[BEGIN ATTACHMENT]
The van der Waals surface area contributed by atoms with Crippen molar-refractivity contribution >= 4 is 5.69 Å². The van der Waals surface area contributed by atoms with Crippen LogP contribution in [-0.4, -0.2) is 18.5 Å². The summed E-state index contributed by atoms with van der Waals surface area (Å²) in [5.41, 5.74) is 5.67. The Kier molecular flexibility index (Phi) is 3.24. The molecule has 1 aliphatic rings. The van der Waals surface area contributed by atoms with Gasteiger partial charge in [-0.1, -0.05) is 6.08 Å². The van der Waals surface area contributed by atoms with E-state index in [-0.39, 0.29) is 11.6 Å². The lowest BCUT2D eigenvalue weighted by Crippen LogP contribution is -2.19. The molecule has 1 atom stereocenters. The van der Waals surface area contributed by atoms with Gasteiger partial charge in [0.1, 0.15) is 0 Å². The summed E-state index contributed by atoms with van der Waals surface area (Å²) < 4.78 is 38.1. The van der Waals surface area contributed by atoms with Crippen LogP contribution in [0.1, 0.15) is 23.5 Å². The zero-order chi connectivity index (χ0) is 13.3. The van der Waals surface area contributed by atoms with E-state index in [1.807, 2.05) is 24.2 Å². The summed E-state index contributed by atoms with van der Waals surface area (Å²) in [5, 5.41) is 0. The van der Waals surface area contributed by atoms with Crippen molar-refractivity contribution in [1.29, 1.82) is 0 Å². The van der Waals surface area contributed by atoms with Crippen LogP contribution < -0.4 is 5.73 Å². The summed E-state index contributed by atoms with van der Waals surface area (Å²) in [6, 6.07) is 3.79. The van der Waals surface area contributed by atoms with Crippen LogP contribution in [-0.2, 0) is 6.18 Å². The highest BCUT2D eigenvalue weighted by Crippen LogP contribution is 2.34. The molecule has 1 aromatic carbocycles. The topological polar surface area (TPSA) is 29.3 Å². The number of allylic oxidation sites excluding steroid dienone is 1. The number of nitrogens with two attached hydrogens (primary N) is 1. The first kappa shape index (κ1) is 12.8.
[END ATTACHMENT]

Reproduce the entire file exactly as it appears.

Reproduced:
The van der Waals surface area contributed by atoms with Crippen molar-refractivity contribution >= 4 is 5.69 Å². The van der Waals surface area contributed by atoms with Crippen LogP contribution in [-0.4, -0.2) is 18.5 Å². The summed E-state index contributed by atoms with van der Waals surface area (Å²) in [5.41, 5.74) is 5.67. The Kier molecular flexibility index (Phi) is 3.24. The molecule has 1 aliphatic rings. The van der Waals surface area contributed by atoms with Gasteiger partial charge in [-0.1, -0.05) is 6.08 Å². The van der Waals surface area contributed by atoms with E-state index in [-0.39, 0.29) is 11.6 Å². The lowest BCUT2D eigenvalue weighted by Crippen LogP contribution is -2.19. The molecule has 1 atom stereocenters. The van der Waals surface area contributed by atoms with Gasteiger partial charge in [0.1, 0.15) is 0 Å². The summed E-state index contributed by atoms with van der Waals surface area (Å²) < 4.78 is 38.1. The van der Waals surface area contributed by atoms with Crippen LogP contribution in [0.1, 0.15) is 23.5 Å². The zero-order chi connectivity index (χ0) is 13.3. The van der Waals surface area contributed by atoms with E-state index in [1.807, 2.05) is 24.2 Å². The summed E-state index contributed by atoms with van der Waals surface area (Å²) in [5, 5.41) is 0. The van der Waals surface area contributed by atoms with Crippen molar-refractivity contribution in [1.29, 1.82) is 0 Å². The van der Waals surface area contributed by atoms with Crippen LogP contribution < -0.4 is 5.73 Å². The summed E-state index contributed by atoms with van der Waals surface area (Å²) in [6, 6.07) is 3.79. The van der Waals surface area contributed by atoms with Crippen LogP contribution in [-0.2, 0) is 6.18 Å². The highest BCUT2D eigenvalue weighted by Crippen LogP contribution is 2.34. The molecule has 1 aromatic carbocycles. The topological polar surface area (TPSA) is 29.3 Å². The number of allylic oxidation sites excluding steroid dienone is 1. The number of nitrogens with two attached hydrogens (primary N) is 1. The first kappa shape index (κ1) is 12.8.